Mark Seigel, a Montgomery County doctor who is chairman of the Maryland section of the American Congress of Obstetrics and Gynecology, said lawyers representing victims can exaggerate the cost of caring for the victims to create higher payouts.
"Our insurance is very expensive in obstetrics and gynecology, and the reason for that are the big awards," said Siegel, also on the board of MedChi, Maryland's medical society. "If you ever get into one of these cases it's all about the economics. They overestimate what the expenses are. It's kind of like padding the bill."
It's very costly, malpractice attorneys counter, to care for children with disabilities and that care often must continue throughout their lives.
Yet Seigel and other doctors said malpractice lawyers play to jurors' emotions.
"It is very easy for jurors to say, 'We don't know what happened, but we think it's fair for the child to have some money to have a better life,'" Seigel said.
Research may back that claim. Studies have shown that, in general, jurors in Baltimore tend to be more sympathetic to plaintiffs in all cases, said Greg Dolin, co-director of the Center for Medicine and Law at the University of Baltimore School of Law. The jury pool may be of a lower demographic and may relate better to the victim than to the hospital executive, said Dolin, who did not follow the two cases.
Cases such as these don't bind other courts, as do Supreme Court decisions, but they can influence future decisions.
"The more verdicts like this that come in it becomes more of a benchmark," Dolin said. "It's not binding, but lawyers can reference what others have been awarded and ask for similar compensation."
The parents from Glen Burnie claimed their son Jaylan Norfleet was oxygen-deprived while still in his mother's womb and that MedStar doctors should have performed a Caesarean section rather than allow a prolonged vaginal birth.
In the Hopkins case, Enso Martinez and his wife, Rebecca Fielding, also claimed their son became oxygen-deprived in his mother's womb and that medical staff should have performed a Caesarean section sooner than they did. The birth had started at home, overseen by a midwife whose license was later suspended, but the mother was rushed to Hopkins because of complications. The judge in that case excluded evidence about the midwife's license, saying it would prejudice the jury.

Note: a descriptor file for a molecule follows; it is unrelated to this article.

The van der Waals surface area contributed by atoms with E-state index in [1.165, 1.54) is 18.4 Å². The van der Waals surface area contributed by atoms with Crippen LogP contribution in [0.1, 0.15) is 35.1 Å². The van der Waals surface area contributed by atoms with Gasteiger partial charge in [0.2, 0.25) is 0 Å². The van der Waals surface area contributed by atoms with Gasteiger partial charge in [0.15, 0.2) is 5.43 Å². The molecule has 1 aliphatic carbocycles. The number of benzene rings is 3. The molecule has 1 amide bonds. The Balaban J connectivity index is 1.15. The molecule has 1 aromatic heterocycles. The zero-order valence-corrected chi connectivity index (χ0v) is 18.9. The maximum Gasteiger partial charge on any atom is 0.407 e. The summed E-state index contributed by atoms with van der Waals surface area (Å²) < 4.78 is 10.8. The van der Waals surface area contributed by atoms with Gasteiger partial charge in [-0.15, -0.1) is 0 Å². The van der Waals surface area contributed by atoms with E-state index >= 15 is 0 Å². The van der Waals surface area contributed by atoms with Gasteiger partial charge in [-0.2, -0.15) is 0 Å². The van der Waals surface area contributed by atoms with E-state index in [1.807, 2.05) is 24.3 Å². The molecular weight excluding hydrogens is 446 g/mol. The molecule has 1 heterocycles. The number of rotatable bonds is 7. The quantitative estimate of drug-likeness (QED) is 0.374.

Malpractice attorneys said they don't expect the cases to have widespread ramifications.
"I don't think two verdicts make a pattern," said Baltimore malpractice attorney Andrew G. Slutkin. "I don't think you are going to see people run to the courthouse to pursue claims. Claims are either legitimate or they're not."
Public Citizen's study found that lawsuits don't affect malpractice insurance rates. The consumer group's report recommended states take a closer look at why insurance companies raise rates, arguing that tort reform just takes away the legal rights of patients.
In the recent cases, Wais noted, his team had several medical experts back up the families' claims. Wais said he told jurors in closing arguments not to let their sympathy for the child cloud their judgment.
The attorney representing MedStar maintains that jurors ignored the scientific facts. He said the family's lawyers wouldn't settle because they were banking on the sympathy of a Baltimore jury.
"The verdict was against all objective evidence that nothing happened at birth," said John Fitzpatrick, a MedStar attorney with Colorado-based law firm Wheeler Trigg O'Donnell. "The jurors did not look at the evidence objectively."
Doctors and hospitals say that perhaps there should be more tort reform.
The University of Maryland's Carver said the verdicts subvert the cap on noneconomic damages in Maryland. She also said the verdicts "demonstrate a failure of the courts to fulfill their responsibility as gatekeepers by permitting evidence with no basis in fact or science to go to juries."
"We are greatly concerned by the recent verdicts and will be asking the legislature to look at remedies," Carver said.
Most doctors acknowledge that victims of doctor error should be awarded. But complications happen in medicine, said Gene M. Ransom III, CEO of MedChi.
"These kinds of verdicts are just not sustainable," he said.
Meredith Cohn contributed to this report Text BUSINESS to 70701 to get Baltimore Sun Business text alerts